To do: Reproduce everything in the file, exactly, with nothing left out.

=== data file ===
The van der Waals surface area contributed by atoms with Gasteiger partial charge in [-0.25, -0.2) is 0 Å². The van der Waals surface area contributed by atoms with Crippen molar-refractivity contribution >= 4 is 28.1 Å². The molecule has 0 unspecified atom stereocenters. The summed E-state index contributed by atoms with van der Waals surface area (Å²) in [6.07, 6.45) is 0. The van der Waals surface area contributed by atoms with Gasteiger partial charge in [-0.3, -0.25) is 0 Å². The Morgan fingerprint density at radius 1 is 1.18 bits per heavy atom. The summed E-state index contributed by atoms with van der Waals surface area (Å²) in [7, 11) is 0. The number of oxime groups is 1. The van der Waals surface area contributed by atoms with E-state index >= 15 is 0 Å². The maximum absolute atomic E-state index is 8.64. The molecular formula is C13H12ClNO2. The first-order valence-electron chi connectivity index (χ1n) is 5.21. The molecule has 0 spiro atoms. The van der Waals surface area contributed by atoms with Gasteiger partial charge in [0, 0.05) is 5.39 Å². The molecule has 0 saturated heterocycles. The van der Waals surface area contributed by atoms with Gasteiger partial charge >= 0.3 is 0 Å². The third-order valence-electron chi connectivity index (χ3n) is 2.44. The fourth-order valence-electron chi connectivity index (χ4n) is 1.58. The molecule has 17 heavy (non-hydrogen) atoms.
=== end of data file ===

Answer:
The van der Waals surface area contributed by atoms with Gasteiger partial charge in [-0.25, -0.2) is 0 Å². The van der Waals surface area contributed by atoms with Crippen molar-refractivity contribution >= 4 is 28.1 Å². The molecule has 0 unspecified atom stereocenters. The summed E-state index contributed by atoms with van der Waals surface area (Å²) in [6.07, 6.45) is 0. The van der Waals surface area contributed by atoms with Gasteiger partial charge in [-0.3, -0.25) is 0 Å². The Morgan fingerprint density at radius 1 is 1.18 bits per heavy atom. The summed E-state index contributed by atoms with van der Waals surface area (Å²) in [7, 11) is 0. The number of oxime groups is 1. The van der Waals surface area contributed by atoms with E-state index >= 15 is 0 Å². The maximum absolute atomic E-state index is 8.64. The molecular formula is C13H12ClNO2. The first-order valence-electron chi connectivity index (χ1n) is 5.21. The molecule has 0 spiro atoms. The van der Waals surface area contributed by atoms with Gasteiger partial charge in [0, 0.05) is 5.39 Å². The molecule has 0 saturated heterocycles. The van der Waals surface area contributed by atoms with Gasteiger partial charge >= 0.3 is 0 Å². The third-order valence-electron chi connectivity index (χ3n) is 2.44. The fourth-order valence-electron chi connectivity index (χ4n) is 1.58. The molecule has 17 heavy (non-hydrogen) atoms.